IOWA CITY, Iowa - Kelvin Bell was a redshirt freshman defensive lineman at Iowa when football turned its back on him in 2001. A serious knee injury ended his playing career. “Coach (Kirk) Ferentz offered me an opportunity to be a student coach,” Bell said, “and I turned it down.”
Now, two decades later, Bell is in his ninth season on the Iowa staff and his third as the Hawkeyes’ defensive line coach.
Ferentz, in his 23rd season as Iowa’s head coach, loves to talk about the good stories that have unfolded under his watch. And Kelvin Bell is one of them.
He was going to put football in his rear-view mirror after his injury, pursue his B.A. degree in mathematics with a concentration in computer science, and move on to the real world. Bell, who came to Iowa from Olive Branch. Miss., and was in Ferentz’s second recruiting class, got that degree in 2005. During his senior year his younger brother, Scott, moved in with him and attended Regina High School in Iowa City.
“They didn’t have a strength coach, and I’d go up there and work out with my brother,” Kelvin said.
Before long, Bell was overseeing a strength program for 20 guys. Regina Coach Chuck Evans, who guided Regina to a Class 1A state title in 2005 and is the uncle of current Iowa defensive end Joe Evans, gave Bell an opportunity to be a defensive assistant on the freshman team. “I had the time of my life, just being around those young people,” Bell said. “That’s how I got into coaching.”
There was another reason his coaching career took off. Bell didn’t like the real world. “I had a taste of it and it wasn’t for me,” he said.
After leaving Regina in 2006, Bell took his turn at climbing the coaching ladder. His stops included Cornell College, Wayne State and Trinity International. He kept a phone number close by as he worked his way up the ranks.
“Through my whole coaching journey I always kept in contact with Coach Ferentz, and let him know where I was at every stop,” Bell said. “Not in anticipation of coming back here, but it’s about who you know. Coaching is a network and a business. I figured I could keep him in my pocket and maybe he could make a phone call for me here or there that would create an opportunity for me later on.”
When a second opportunity knocked at Iowa, Bell didn’t turn Ferentz down again. He accepted an offer to be a graduate assistant in 2012. He spent two seasons in that role, assisting on special teams. He took over as director of on-campus recruiting in 2014, and then became the recruiting coordinator and assistant defensive line coach in 2016.
Popular and productive defensive line coach Reese Morgan retired on March 6, 2019. Twenty days later, Bell was tabbed to replace him.
“Kelvin has done a great job in his six years in the program,” Ferentz said after promoting Bell. “He’s helped in a lot of different capacities. He’s a former player, so he has a unique perspective on our program from his angle and it also allows us to keep continuity in the staff. It’s been fun to watch him grow and I think he’ll do a tremendous job with this new opportunity.” Not everyone is faced with the challenge of filling the shoes of someone like Morgan, a staple on the Ferentz coaching staff for 19 seasons. But Bell has done so with distinction.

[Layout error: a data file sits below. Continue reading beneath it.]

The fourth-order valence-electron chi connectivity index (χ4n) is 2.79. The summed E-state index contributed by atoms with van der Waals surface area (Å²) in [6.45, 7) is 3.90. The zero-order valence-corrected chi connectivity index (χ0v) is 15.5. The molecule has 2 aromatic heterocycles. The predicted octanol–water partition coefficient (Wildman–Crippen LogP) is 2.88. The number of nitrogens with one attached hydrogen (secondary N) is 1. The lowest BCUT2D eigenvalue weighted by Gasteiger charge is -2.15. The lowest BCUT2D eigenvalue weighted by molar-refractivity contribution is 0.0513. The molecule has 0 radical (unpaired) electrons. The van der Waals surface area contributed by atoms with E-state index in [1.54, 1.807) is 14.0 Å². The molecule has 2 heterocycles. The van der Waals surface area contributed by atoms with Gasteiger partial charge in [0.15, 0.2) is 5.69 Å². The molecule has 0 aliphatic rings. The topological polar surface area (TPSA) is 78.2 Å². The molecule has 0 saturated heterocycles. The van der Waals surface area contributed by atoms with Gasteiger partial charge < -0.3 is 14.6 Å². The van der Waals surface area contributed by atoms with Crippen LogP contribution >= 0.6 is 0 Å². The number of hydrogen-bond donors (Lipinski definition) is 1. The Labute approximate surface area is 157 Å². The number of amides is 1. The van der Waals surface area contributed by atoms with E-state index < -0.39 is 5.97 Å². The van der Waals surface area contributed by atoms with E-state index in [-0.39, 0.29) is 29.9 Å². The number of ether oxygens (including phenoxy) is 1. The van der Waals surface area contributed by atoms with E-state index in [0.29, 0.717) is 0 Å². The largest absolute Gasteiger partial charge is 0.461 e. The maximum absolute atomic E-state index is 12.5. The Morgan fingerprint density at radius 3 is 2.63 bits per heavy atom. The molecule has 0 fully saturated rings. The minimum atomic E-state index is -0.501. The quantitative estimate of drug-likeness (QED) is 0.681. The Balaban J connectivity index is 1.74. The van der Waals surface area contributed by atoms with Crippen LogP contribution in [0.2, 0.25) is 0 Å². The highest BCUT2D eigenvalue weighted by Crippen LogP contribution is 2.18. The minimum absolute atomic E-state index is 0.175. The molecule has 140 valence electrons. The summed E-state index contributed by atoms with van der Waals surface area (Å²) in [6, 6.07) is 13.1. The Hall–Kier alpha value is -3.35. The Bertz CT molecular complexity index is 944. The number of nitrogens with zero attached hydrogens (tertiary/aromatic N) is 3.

In his first season, he had to replace all four starters on the defensive line - Anthony Nelson, Sam Brincks, Matt Nelson and Parker Hesse. In 2020, end Chauncey Golston was the only returning starter. Gone were A.J. Epenesa. Brady Reiff and Cedrick Lattimore. This season, Bell faces the challenge of replacing three starters again. End Zach Van Valkenburg is back. But gone are consensus all-America tackle Daviyon Nixon, tackle Jack Heflin and Golston.
“It’s not an overnight process,” Bell said. “These 15 opportunities that we have this spring are invaluable for this group. I can’t say enough about the attitude and effort. These young men bring energy and enthusiasm to practice every day, and it’s going to be needed. Because nothing great is going to be achieved without enthusiasm.”
Bell praised VanValkenburg, tackle Noah Shannon and end John Waggoner for leading the position room by example, and by voice.
“They’ve embraced that leadership role,” Bell said.
Two things give a glimpse of Bell’s approach to the game, and the relationship he builds with his players.
Before each day of practice, he gives the players a points of emphasis sheet. It includes an inspirational quote.
“They come from a lot of different places,” Bell said of the thought-provoking quote, adding, “It’s not all about Xs and Os. It’s not always eyes in the right place and pad level. You’ve got to relate to these kids on a personal level. That’s the reason for quotes every day. You can apply them not only to the game but everyday life. They inspire me, too.”
Relating to his players is another strength.
“Coach Bell, I wouldn’t be here without him to be honest,” Shannon said. Shannon views Bell as not only his position coach, but his mentor.
“He’s someone I can go to for anything,” Shannon said. “From having a bad day to getting a good grade on a test, I can come to him and tell him. He’s like a father figure to me here that I can look up to.”
In Bell’s world, coaching and playing a role in a young man’s life beats the heck out of life in the real world.
“I love this coaching thing,” Bell said. “I love being around young people. It’s an unbelievable platform to be able to mentor them, and I don’t take it for granted.”